The professor who studied Einstein’s brain

by Patty Templeton

BRAINS! Specifically, Albert Einstein’s. For 26 years, Einstein’s preserved brain was waiting for someone to study it, then – bazinga! – Dr. Marian Diamond made it happen. That ain’t all she’s done, either.

Diamond is a 90-year-old scientist and YouTube sensation who has worked in neuroanatomy for 60 years. She’s the subject of the documentary “My Love Affair with the Brain: The Life and Science of Dr. Marian Diamond,” which is playing at the Durango Independent Film Festival on Friday at 10 a.m. and Saturday at 6 p.m. at the Gaslight Theatre, 102 E. Fifth St.

DGO chatted with Catherine Ryan and Gary Weimberg of Luna Productions about who the heck Dr. Marian Diamond is and why they made a movie about her.

Who is Dr. Marian Diamond?

Gary Weimberg: Two major things: she’s a pioneering researcher and she’s a truly beloved professor. The fact I always mention is that her YouTube anatomy lectures have 1.7 million hits, which makes her the fifth most popular college professor in the world.

In terms of hard science, we could call her one of the founders of neuroscience. Her breakthroughs in what we call brain plasticity are one the pillars of neuroscience.

Brain plasticity?

Weimberg: It’s the fact that our brains are not totally determined by our genetics at birth. What we do, how we think, and the environment we are in – whether we are stimulated or not stimulated – has huge effects on our brain … Marian Diamond says that the brain is similar to any other muscle, you use it or lose it. What’s amazing about this is that people didn’t used to believe that. We were prisoners of our own genetics. She is the first person to ever to have hard evidence that decisively demonstrated that the brain can change based on what you do.

Dish more dirt on Dr. Diamond.

Weimberg: She is the first person ever to publish a study on Einstein’s brain. When I say that, there is a “Yeah, duh” factor. Like of course! If you are a brain scientist, of course you would want to study Einstein’s brain. But the fact of the matter is that that happened 26 years after his death. No one else had thought to do that before Marian Diamond. It seems obvious, but this is one of her gifts as a scientist. She has the gift of asking the right question that yields an important answer.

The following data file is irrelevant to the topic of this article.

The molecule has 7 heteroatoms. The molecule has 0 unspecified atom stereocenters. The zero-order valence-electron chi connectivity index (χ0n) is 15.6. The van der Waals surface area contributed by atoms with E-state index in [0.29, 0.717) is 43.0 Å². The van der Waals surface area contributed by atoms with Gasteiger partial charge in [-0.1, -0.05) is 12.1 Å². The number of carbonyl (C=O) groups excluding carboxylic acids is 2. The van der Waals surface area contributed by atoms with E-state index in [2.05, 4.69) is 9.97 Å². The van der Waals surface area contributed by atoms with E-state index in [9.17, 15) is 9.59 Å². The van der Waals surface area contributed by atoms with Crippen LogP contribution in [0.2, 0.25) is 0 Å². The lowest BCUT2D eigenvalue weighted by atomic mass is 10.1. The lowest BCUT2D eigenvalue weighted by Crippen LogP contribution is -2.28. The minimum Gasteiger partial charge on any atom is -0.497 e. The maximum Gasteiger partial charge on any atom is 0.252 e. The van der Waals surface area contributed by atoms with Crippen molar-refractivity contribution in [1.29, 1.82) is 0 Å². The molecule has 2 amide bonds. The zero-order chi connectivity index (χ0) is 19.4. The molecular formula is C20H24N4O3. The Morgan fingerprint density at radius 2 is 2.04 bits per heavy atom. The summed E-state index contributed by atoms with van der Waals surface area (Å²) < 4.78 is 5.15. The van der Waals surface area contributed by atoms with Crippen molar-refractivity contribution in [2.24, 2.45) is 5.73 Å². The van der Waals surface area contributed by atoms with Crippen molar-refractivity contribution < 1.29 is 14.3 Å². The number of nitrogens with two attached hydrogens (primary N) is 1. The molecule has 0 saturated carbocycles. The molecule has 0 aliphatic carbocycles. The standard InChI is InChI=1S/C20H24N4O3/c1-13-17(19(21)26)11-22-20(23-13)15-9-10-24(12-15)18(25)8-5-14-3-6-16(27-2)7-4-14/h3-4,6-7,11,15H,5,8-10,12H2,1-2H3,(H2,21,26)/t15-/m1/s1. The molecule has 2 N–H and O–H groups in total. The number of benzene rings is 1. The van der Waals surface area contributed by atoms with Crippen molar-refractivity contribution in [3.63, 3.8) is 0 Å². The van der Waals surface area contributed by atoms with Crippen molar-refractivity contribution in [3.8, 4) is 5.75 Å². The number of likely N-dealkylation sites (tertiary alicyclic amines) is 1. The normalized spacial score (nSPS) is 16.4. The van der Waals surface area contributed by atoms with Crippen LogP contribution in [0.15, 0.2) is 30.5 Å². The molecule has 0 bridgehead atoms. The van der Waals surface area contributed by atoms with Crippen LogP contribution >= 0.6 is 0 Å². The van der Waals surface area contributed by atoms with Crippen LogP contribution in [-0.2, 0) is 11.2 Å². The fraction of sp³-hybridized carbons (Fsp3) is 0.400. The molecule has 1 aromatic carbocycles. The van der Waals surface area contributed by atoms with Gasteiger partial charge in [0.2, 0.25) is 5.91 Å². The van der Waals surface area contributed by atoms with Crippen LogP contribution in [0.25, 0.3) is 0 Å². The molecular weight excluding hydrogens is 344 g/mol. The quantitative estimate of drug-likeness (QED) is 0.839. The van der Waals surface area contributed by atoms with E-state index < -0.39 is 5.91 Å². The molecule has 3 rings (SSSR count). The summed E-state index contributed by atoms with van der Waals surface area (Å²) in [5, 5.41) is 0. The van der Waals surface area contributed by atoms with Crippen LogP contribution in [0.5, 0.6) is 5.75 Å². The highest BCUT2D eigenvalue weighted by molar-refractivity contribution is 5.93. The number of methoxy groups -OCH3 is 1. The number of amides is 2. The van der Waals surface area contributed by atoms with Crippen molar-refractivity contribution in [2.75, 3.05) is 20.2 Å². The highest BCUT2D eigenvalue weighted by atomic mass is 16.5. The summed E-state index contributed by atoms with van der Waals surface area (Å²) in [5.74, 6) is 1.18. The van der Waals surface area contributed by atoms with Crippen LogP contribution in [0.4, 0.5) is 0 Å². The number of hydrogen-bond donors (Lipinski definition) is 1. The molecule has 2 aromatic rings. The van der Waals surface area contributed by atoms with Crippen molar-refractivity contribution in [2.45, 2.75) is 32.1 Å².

How did Luna Productions come to create a Marian Diamond documentary?

Catherine Ryan: We had finished another long-term, in-depth documentary that was about war. It was called “Soldiers of Conscience.” It was in film festivals and it did very well, but it was a grueling experience to spend five years inside the heads of soldiers and really understanding their lives … Documentaries so often portray the harshness of life. I needed to find something that was not so harsh and maybe even something that was elevating. Not silly, but good news. When I came across Marian Diamond and her anatomy lectures, I was mesmerized and I was not a scientist. I do not come from a science background. The fact that she could turn me on to being interested in hearing the minutia of anatomy, I thought, “I gotta at least meet this woman.”

What kind of questions did Dr. Marian Diamond ask?

Ryan: Part of what is so interesting is that Marian Diamond was always looking and asking questions that would result in people having a more enhanced possibility for life. She didn’t do any work on pathology. Which is interesting. Most people who study anatomy and who are in neuroscience study disease. It’s very important work, but it’s so interesting that her questions weren’t about disease. They were questions like, “Can our brain still grow when we are over 90 years old?” and “Are there differences between male and female brains?” and “What might those differences mean?” Questions about potential.

What do you think the impact of the film is?

Weimberg: If you are empowered to understand your own brain, you’re more of who you are. You are better able to deal with the world. You are so much improved in the quality of your life. We call it the Marian Diamond effect. You watch her for an hour and you really can have your whole life changed for the better.

There’s also an educational level. Marian is retired from teaching, but if this film can continue her teaching to tens of thousands more students, that’s good for society. Marian has, more or less, created a significant part of a generation of doctors and scientists through her 60 years of teaching. That’s an incredible achievement that I would hope, in some way, could go on forever.

Documenting Marian Diamond means preserved brains laying around. What’s it like being around brains?

Weimberg: What you don’t know is how stinky that brain in the hat box is. If you think it is gross visually, wait till you smell it. WHOOO – people leave the room! It’s the formaldehyde.

Check out “My Love Affair with the Brain: The Life and Science of Dr. Marian Diamond” and other rad movies at the Durango Independent Film Festival. More info at

This interview has been edited and condensed for space and clarity.Editor’s note: DGO is an official sponsor of the 2017 Durango Independent Film Festival. Patty TempletonDGO Staff Writer


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